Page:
Remember on it's own Vitamin D3 is inert. It requires 2 hydroxylations before it gets converted to the active metabolite.

    10,000iu/daily is regarded as a safe upper limit.

  2. David on April 21, 2009 at 14:15

    I took Vitamin D (1000IU) for a week or so and began to feel queasy and sick. I also got a metallic taste in my mouth. Any ideas as to what causes this and what I can do to use the supplement but avoid these unpleasant side-effects?

  3. Ted Hutchinson on April 21, 2009 at 14:47

    I hope all will watch all the video's in the Grassrootshealth series, those who are short of time may find it quicker to download the slides used in the presentations from here.
    http://www.grassrootshealth.net/documentation
    I am very concerned about the impact of low levels of vitamin d on cognitive function particularly in the elderly but also the importance of http://www.ncbi.nlm.nih.gov/pubmed/19106272
    maintaining optimal 25(OH)D status throughout pregnancy and while http://www.ncbi.nlm.nih.gov/pubmed/18290720 breastfeeding.
    This PDF provides a reasonably good summary of the state of knowledge at the end of last year.
    http://www.liebertonline.com/doi/abs/10.1089/bfm.2008.9984
    Does Vitamin D Make the World Go ‘Round’?

  4. Kiran on April 21, 2009 at 15:24

    Consider adding taking some vit A (cod liver oil) & K2 supplements. Perhaps temporarily suspending vitamin D until it no longer makes you sick.

    I used to have a negative reaction to vit D too. It's a sign of deficiency in A & K2.

    I can't find the link at the moment, but I believe vitamin D depletes K2 when you're deficient in vitamin A.

  5. Aaron Blaisdell on April 21, 2009 at 16:50

    I used to take D3 in gelcap, but found it is cheaper to take it in the drops that Carlson makes. They are stated to be about 2k IU per drop and I take about three drops a day mixed in with my morning yogurt. I also take 1/4 teaspoon of high-vitamin fermented cod liver oil which also has D3 and about 125% RDA of Vitamin A. Once or twice a week I put a drop of K2 from Thorne in something I'm eating, usually a meat broth.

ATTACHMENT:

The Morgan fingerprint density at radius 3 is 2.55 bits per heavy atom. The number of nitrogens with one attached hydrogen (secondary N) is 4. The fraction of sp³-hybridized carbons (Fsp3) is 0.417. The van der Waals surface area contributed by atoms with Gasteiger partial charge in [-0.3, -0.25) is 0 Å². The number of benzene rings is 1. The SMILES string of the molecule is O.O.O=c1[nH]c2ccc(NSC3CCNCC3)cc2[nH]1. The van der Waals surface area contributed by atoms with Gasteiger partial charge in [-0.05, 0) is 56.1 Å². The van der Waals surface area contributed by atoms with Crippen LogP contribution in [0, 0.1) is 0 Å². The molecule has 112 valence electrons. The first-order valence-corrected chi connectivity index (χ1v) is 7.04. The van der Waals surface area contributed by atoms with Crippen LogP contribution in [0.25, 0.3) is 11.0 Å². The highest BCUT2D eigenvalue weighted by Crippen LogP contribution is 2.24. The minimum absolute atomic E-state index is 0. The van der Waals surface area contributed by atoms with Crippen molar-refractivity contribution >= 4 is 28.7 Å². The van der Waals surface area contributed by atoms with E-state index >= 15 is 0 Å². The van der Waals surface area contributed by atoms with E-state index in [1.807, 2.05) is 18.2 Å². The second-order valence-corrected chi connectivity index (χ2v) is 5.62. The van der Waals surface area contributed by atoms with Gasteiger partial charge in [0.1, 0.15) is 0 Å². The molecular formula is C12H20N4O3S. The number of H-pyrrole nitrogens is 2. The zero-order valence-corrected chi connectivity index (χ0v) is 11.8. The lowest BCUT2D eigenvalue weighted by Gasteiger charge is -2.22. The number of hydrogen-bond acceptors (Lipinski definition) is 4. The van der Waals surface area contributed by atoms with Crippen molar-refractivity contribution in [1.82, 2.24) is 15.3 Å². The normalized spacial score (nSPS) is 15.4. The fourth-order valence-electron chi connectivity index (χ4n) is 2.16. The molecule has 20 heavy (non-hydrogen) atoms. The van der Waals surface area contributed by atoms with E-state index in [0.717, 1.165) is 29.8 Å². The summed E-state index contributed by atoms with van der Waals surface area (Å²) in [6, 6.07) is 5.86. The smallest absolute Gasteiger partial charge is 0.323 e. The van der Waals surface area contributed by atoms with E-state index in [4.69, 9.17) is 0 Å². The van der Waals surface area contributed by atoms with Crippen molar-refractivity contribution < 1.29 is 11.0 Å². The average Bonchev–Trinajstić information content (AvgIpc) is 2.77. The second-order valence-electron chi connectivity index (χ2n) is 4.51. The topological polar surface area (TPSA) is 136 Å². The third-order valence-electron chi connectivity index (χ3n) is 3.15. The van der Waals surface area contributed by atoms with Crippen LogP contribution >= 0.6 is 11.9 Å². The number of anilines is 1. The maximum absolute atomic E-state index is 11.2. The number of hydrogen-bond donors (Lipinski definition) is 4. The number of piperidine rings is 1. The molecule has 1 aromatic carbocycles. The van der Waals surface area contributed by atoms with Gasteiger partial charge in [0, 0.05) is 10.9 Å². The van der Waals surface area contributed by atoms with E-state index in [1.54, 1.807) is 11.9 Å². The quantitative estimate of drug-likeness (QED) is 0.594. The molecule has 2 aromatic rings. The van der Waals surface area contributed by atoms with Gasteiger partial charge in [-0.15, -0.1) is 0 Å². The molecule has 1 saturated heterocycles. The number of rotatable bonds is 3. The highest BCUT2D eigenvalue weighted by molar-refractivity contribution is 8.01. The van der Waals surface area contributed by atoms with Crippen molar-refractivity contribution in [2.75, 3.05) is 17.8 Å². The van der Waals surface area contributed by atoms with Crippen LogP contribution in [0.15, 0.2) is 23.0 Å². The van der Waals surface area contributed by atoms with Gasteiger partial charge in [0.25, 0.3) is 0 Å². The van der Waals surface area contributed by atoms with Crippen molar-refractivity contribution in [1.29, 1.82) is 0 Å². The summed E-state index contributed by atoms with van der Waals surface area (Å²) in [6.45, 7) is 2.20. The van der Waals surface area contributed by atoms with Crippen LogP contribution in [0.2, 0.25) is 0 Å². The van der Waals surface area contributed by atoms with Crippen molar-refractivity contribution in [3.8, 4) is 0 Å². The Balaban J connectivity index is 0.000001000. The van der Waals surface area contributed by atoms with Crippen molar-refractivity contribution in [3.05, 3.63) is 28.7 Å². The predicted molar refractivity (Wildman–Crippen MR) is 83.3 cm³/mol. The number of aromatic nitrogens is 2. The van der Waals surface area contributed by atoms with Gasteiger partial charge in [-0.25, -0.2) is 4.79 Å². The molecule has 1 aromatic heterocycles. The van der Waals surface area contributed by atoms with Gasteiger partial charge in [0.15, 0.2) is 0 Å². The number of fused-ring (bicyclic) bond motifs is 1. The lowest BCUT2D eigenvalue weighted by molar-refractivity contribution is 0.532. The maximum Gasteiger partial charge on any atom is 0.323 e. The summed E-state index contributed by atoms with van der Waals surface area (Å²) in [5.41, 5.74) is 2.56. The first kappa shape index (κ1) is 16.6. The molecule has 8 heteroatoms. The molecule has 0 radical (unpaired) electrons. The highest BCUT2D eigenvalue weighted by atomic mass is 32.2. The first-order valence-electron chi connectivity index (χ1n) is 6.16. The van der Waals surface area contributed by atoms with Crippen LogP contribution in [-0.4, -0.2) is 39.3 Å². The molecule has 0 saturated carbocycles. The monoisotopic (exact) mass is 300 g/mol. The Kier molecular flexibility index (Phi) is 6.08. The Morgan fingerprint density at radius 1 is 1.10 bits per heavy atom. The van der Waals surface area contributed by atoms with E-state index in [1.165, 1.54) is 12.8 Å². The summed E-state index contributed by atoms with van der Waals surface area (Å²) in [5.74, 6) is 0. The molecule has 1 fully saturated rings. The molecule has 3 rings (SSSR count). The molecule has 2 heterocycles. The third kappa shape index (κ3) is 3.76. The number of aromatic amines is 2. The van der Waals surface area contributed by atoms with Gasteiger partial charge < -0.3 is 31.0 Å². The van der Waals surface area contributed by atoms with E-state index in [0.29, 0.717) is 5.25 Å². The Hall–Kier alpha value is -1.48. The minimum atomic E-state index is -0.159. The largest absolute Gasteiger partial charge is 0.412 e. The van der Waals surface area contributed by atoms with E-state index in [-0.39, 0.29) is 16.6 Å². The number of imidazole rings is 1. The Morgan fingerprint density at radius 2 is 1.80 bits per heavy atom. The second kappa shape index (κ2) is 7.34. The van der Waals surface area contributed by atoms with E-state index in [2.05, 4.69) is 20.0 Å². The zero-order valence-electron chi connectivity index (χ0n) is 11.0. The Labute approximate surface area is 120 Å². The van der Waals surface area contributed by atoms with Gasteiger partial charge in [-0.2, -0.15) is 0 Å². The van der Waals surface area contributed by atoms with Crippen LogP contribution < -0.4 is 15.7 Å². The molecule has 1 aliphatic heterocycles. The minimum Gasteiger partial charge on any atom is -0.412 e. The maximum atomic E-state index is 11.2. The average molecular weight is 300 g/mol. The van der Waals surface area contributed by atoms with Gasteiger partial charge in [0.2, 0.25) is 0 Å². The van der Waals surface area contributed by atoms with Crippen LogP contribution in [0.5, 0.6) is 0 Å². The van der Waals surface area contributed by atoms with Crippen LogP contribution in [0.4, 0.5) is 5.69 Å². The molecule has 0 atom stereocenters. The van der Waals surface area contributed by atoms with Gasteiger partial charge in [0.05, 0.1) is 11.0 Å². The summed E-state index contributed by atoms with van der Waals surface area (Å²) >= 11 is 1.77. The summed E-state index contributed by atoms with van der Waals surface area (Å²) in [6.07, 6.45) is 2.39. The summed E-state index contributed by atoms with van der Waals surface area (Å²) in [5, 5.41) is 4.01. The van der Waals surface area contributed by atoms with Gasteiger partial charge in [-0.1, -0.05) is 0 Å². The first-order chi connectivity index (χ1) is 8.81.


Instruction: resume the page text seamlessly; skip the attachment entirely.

6. Erik on April 21, 2009 at 18:10

    In drop form, is the D3 still fat-based? I was under the impression that the oil/gel caps were best because D3 is fat soluble.

    I have a fussy wife with an aversion to pills (understandable), and the drops would be helpful.

  7. Aaron Blaisdell on April 21, 2009 at 20:47

    The D3 (Cholecalciferol) is put in a medium of fractionated coconut oil, so yes they appear to be fat soluble. I put it in yogurt (or milk), but sometimes put it in my daughter's apple sauce since then I KNOW she'll consume it all. The drops are so small, odorless, and tasteless, and thus practically undetectable which makes them a great addition to any meal for picky kids.

  8. Richard Nikoley on April 21, 2009 at 15:08

    I think it does, Ted. We're all children of the sun, including plants.

    Richard Nikoley

  9. Richard Nikoley on April 21, 2009 at 15:14

    I've been at 6k and tested 125 right after returning fr a week in Puerto Vallarta where I was getting 2-3 hrs of mid day per day in swimsuit. A few weeks later I was down to 85, but zero sun, just the same 6k.

    Now we have sun here in CA and I'm getting 30-45 m per day, so have reduced to 4k and will test again mid May.

    Richard Nikoley

  10. Tony W on April 21, 2009 at 23:07

    Great info. I will try to get more sun.

  11. Richard Nikoley on April 21, 2009 at 16:43

    Were you takingbD2 or D3, and in what form tablet or gel cap?

    I take 6k IU per day, as does my wife and many in my family. No adverse effects. We take D3 in gel cap, as outlined in Pt 4 of the vitamin supplement post.

    Richard Nikoley

  12. Monica on April 21, 2009 at 16:55

    Richard, thanks for your continued blogging on vitamin D. This is such a critical issue.